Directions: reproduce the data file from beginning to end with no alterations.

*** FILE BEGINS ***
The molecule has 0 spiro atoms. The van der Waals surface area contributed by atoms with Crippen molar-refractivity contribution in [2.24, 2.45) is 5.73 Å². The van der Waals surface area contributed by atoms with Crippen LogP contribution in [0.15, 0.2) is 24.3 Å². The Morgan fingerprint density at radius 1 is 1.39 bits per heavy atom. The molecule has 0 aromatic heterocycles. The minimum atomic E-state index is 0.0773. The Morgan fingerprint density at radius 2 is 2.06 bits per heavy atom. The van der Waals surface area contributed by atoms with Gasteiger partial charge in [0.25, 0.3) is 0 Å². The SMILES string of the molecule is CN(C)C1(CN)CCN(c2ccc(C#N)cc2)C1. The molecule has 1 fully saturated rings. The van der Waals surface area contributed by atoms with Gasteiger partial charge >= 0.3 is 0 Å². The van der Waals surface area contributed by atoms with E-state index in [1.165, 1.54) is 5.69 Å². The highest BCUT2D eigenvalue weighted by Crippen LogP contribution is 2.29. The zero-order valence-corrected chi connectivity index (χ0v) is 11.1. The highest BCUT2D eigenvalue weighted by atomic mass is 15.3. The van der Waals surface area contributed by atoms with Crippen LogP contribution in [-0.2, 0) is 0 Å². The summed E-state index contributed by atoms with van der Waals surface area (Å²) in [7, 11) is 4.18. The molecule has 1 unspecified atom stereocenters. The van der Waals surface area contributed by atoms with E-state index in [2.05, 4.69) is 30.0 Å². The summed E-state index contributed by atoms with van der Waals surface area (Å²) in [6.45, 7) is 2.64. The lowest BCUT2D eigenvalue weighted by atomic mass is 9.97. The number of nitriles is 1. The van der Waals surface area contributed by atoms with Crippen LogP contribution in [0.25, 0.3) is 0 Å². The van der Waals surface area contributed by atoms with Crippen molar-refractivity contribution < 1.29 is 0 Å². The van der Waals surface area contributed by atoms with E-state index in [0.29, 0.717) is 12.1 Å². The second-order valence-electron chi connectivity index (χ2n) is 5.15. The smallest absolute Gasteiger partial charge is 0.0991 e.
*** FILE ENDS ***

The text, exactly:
The molecule has 0 spiro atoms. The van der Waals surface area contributed by atoms with Crippen molar-refractivity contribution in [2.24, 2.45) is 5.73 Å². The van der Waals surface area contributed by atoms with Crippen LogP contribution in [0.15, 0.2) is 24.3 Å². The Morgan fingerprint density at radius 1 is 1.39 bits per heavy atom. The molecule has 0 aromatic heterocycles. The minimum atomic E-state index is 0.0773. The Morgan fingerprint density at radius 2 is 2.06 bits per heavy atom. The van der Waals surface area contributed by atoms with Gasteiger partial charge in [0.25, 0.3) is 0 Å². The SMILES string of the molecule is CN(C)C1(CN)CCN(c2ccc(C#N)cc2)C1. The molecule has 1 fully saturated rings. The van der Waals surface area contributed by atoms with Gasteiger partial charge >= 0.3 is 0 Å². The van der Waals surface area contributed by atoms with E-state index in [1.165, 1.54) is 5.69 Å². The highest BCUT2D eigenvalue weighted by Crippen LogP contribution is 2.29. The zero-order valence-corrected chi connectivity index (χ0v) is 11.1. The highest BCUT2D eigenvalue weighted by atomic mass is 15.3. The van der Waals surface area contributed by atoms with Crippen LogP contribution in [-0.2, 0) is 0 Å². The summed E-state index contributed by atoms with van der Waals surface area (Å²) in [7, 11) is 4.18. The molecule has 1 unspecified atom stereocenters. The van der Waals surface area contributed by atoms with E-state index in [2.05, 4.69) is 30.0 Å². The summed E-state index contributed by atoms with van der Waals surface area (Å²) in [6.45, 7) is 2.64. The lowest BCUT2D eigenvalue weighted by atomic mass is 9.97. The number of nitriles is 1. The van der Waals surface area contributed by atoms with Crippen LogP contribution in [0.25, 0.3) is 0 Å². The van der Waals surface area contributed by atoms with Crippen molar-refractivity contribution < 1.29 is 0 Å². The van der Waals surface area contributed by atoms with E-state index in [0.29, 0.717) is 12.1 Å². The second-order valence-electron chi connectivity index (χ2n) is 5.15. The smallest absolute Gasteiger partial charge is 0.0991 e.